Andreana: There’s not just mold that we have to worry about. There’s extreme heat. Kids are going to school and they can’t even concentrate because we don’t have the right quality of infrastructure for them to focus. There are schools where kids are feeling very faint because it’s too hot and they can’t concentrate. So not only do we have to focus on mold, we have to focus on the safety of the students and the teachers and the staff to make sure that the air flows appropriately as well as without any toxins that can actually harm them. We have to make sure that … everybody involved in the SPS is able to function and be able to succeed in their day to day without getting any health issues. We need to look at the studies that we spent [money on] previously and see what actually has been done to fix [the things found in] that study. And it’s actually, I think, in the budget for this upcoming year to do a study on the air quality and air flow. If we haven’t fixed anything, it’s just going to tell us it got worse. We can better spend our money on actually trying to fix what the studies say, rather than just spending taxpayer dollars with no return on investment.

Dauplaise: The Mold Task force, which then became the Stamford Asset Management Group, continues to oversee that. Operations has a pretty good handle on what’s going on now. There are still some schools that have issues, and those issues are remediated. I think Westover still probably has some latent things going on. I know there’s atmosphere control, things that get checked on every now and then there. So as far as I understand it, it’s something that the Operations Department has fairly well under control now. So it’s not the crisis it was several years ago.

Melchionne: We’ve heard about it for years now. We did a walkthrough earlier this summer at Westover, which was one of the schools that had the biggest mold crisis and it seems like we’ve implemented a lot of things there that have ensured no mold has resurfaced. I think we need to do a better job of just consistently checking our schools and making sure that they are evaluated to the highest standards. I think that also, besides the mold piece in particular, just our facilities — ensuring that we have places that students and teachers want to come to because they’re excited about school. I think we, it’s on us to provide these really great places. And maybe that’s connecting with the custodial staff a bit more. I think it’s holding the superintendent accountable to a certain set of standards and metrics and consistent reviews.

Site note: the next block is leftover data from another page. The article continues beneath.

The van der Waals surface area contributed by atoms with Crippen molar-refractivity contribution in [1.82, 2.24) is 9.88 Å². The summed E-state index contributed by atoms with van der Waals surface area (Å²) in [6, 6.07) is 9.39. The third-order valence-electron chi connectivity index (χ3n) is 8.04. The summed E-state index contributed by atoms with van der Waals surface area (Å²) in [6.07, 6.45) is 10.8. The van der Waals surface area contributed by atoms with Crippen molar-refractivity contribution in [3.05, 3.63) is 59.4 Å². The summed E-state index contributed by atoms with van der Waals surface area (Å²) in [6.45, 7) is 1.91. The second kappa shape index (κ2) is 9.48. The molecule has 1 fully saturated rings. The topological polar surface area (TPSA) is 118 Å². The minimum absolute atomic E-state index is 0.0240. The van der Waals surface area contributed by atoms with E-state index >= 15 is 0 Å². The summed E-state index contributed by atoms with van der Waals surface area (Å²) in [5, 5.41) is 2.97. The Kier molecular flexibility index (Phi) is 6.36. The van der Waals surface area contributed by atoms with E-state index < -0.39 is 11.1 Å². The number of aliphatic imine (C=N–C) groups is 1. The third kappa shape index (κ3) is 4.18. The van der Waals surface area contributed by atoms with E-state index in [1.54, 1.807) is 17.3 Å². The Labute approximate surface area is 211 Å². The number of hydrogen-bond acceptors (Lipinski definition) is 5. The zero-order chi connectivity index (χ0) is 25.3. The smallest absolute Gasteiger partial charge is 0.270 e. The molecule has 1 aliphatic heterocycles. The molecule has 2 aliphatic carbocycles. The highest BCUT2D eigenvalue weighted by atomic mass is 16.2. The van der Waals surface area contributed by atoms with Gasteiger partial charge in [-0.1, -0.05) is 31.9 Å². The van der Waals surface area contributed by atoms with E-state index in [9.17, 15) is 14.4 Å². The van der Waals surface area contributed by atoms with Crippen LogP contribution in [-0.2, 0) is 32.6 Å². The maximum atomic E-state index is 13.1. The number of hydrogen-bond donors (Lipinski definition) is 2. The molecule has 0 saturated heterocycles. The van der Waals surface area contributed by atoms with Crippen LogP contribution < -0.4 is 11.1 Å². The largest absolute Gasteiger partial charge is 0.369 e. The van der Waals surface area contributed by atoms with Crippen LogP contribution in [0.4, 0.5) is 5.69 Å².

Hyman: That is one area that I think that the board — the task force that was put together — finally has a handle on getting it right, but along with getting it right means that we’re more attentive. We should hold our contractors, the superintendent, responsible for management systems that allow us to be on track with where we’re headed. We allowed our buildings to get to this state for any number of reasons. Part of it was mismanagement. Decades, literally, of not maintaining the buildings properly. And part of that was that in many instances we did it ourselves, which was beyond our pay grade. We should have allowed the contractor to come back and fix it. I do believe we’ve got a system in place now that will allow us to manage this in a better way. The board had better make sure that happens because we’re about to invest a half billion dollars of the state’s money and our money in building new schools. I also think that with some of the mold problems that we’ve had at other places that have come up that were not remediated properly — the Westover school is one of those examples — somebody should have taken a look and said — let’s go back and talk with the lawyers about what has happened here and why this was built in such a way.
Butler: I believe they are dealing with them. I’m not sure why after the rebuild at Westover we still had mold issues. I just think that someone needs to be paying better attention before signing off on work, because that was a shame — that these kids were sent over to the temporary location, I believe it was for two years, and when they came back, they still had issues with the air conditioning handlers. My kids were at Stamford High — it’s probably one of the oldest schools in the city — and they’ve said we don’t have mold issues. But then you look at Westhill, Westhill’s a newer school and they have mold issues. So I think more attention needs to be paid when they’re doing these rebuilds so that we don’t fall into these issues in the future.


Emilia Otte

Emilia Otte covers health and education for the Connecticut Examiner. In 2022 Otte was awarded "Rookie of the Year," by the New England Newspaper & Press Association.

e.otte@ctexaminer.com